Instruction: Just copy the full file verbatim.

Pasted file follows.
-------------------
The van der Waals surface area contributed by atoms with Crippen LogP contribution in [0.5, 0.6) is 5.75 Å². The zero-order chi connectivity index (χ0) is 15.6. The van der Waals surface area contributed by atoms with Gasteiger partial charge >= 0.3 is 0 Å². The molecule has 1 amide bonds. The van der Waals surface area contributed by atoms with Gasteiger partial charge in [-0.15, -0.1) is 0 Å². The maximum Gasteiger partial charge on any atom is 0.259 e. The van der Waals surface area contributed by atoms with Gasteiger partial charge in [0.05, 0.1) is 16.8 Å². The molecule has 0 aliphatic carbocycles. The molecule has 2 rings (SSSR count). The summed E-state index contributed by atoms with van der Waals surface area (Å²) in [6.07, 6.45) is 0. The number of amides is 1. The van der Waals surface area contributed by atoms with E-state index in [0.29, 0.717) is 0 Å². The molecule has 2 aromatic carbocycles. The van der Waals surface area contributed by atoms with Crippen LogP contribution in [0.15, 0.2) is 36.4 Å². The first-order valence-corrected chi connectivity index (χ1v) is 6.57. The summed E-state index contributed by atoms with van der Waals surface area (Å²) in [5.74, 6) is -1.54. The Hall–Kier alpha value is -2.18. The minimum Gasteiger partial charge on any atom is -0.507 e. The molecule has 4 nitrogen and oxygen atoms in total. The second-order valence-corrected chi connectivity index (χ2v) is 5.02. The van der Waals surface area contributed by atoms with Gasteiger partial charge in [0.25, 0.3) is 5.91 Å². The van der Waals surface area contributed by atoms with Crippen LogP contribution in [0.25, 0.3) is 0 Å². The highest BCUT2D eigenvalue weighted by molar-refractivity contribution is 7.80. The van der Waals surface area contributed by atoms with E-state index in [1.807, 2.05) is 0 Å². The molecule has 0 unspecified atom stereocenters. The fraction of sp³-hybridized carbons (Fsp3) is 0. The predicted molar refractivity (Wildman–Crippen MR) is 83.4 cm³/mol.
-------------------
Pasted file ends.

The van der Waals surface area contributed by atoms with Crippen LogP contribution in [0.5, 0.6) is 5.75 Å². The zero-order chi connectivity index (χ0) is 15.6. The van der Waals surface area contributed by atoms with Gasteiger partial charge >= 0.3 is 0 Å². The molecule has 1 amide bonds. The van der Waals surface area contributed by atoms with Gasteiger partial charge in [-0.15, -0.1) is 0 Å². The maximum Gasteiger partial charge on any atom is 0.259 e. The van der Waals surface area contributed by atoms with Gasteiger partial charge in [0.05, 0.1) is 16.8 Å². The molecule has 0 aliphatic carbocycles. The molecule has 2 rings (SSSR count). The summed E-state index contributed by atoms with van der Waals surface area (Å²) in [6.07, 6.45) is 0. The number of amides is 1. The van der Waals surface area contributed by atoms with E-state index in [0.29, 0.717) is 0 Å². The molecule has 2 aromatic carbocycles. The van der Waals surface area contributed by atoms with Crippen LogP contribution in [0.15, 0.2) is 36.4 Å². The first-order valence-corrected chi connectivity index (χ1v) is 6.57. The summed E-state index contributed by atoms with van der Waals surface area (Å²) in [5.74, 6) is -1.54. The Hall–Kier alpha value is -2.18. The minimum Gasteiger partial charge on any atom is -0.507 e. The molecule has 4 nitrogen and oxygen atoms in total. The second-order valence-corrected chi connectivity index (χ2v) is 5.02. The van der Waals surface area contributed by atoms with Gasteiger partial charge in [0.25, 0.3) is 5.91 Å². The van der Waals surface area contributed by atoms with Crippen LogP contribution in [0.25, 0.3) is 0 Å². The highest BCUT2D eigenvalue weighted by molar-refractivity contribution is 7.80. The van der Waals surface area contributed by atoms with E-state index in [1.807, 2.05) is 0 Å². The molecule has 0 unspecified atom stereocenters. The fraction of sp³-hybridized carbons (Fsp3) is 0. The predicted molar refractivity (Wildman–Crippen MR) is 83.4 cm³/mol.